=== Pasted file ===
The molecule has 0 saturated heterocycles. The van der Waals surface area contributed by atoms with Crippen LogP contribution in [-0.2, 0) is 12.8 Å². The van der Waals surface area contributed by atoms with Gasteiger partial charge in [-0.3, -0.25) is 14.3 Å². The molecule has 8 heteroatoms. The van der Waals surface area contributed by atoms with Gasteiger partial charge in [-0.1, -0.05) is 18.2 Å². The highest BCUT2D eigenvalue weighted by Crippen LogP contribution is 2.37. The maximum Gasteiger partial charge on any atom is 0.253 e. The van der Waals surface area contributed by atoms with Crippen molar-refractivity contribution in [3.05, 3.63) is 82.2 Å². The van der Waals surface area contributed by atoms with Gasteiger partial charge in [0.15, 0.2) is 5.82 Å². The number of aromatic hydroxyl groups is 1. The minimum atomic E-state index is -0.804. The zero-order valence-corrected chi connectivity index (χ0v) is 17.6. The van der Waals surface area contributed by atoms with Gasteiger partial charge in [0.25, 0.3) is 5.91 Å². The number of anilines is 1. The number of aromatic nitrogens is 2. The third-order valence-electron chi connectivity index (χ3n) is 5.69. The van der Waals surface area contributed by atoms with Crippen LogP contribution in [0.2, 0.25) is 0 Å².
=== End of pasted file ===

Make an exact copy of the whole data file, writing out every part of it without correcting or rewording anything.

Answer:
The molecule has 0 saturated heterocycles. The van der Waals surface area contributed by atoms with Crippen LogP contribution in [-0.2, 0) is 12.8 Å². The van der Waals surface area contributed by atoms with Gasteiger partial charge in [-0.3, -0.25) is 14.3 Å². The molecule has 8 heteroatoms. The van der Waals surface area contributed by atoms with Gasteiger partial charge in [-0.1, -0.05) is 18.2 Å². The highest BCUT2D eigenvalue weighted by Crippen LogP contribution is 2.37. The maximum Gasteiger partial charge on any atom is 0.253 e. The van der Waals surface area contributed by atoms with Crippen molar-refractivity contribution in [3.05, 3.63) is 82.2 Å². The van der Waals surface area contributed by atoms with Gasteiger partial charge in [0.15, 0.2) is 5.82 Å². The number of aromatic hydroxyl groups is 1. The minimum atomic E-state index is -0.804. The zero-order valence-corrected chi connectivity index (χ0v) is 17.6. The van der Waals surface area contributed by atoms with Gasteiger partial charge in [0.25, 0.3) is 5.91 Å². The number of anilines is 1. The number of aromatic nitrogens is 2. The third-order valence-electron chi connectivity index (χ3n) is 5.69. The van der Waals surface area contributed by atoms with Crippen LogP contribution in [0.2, 0.25) is 0 Å².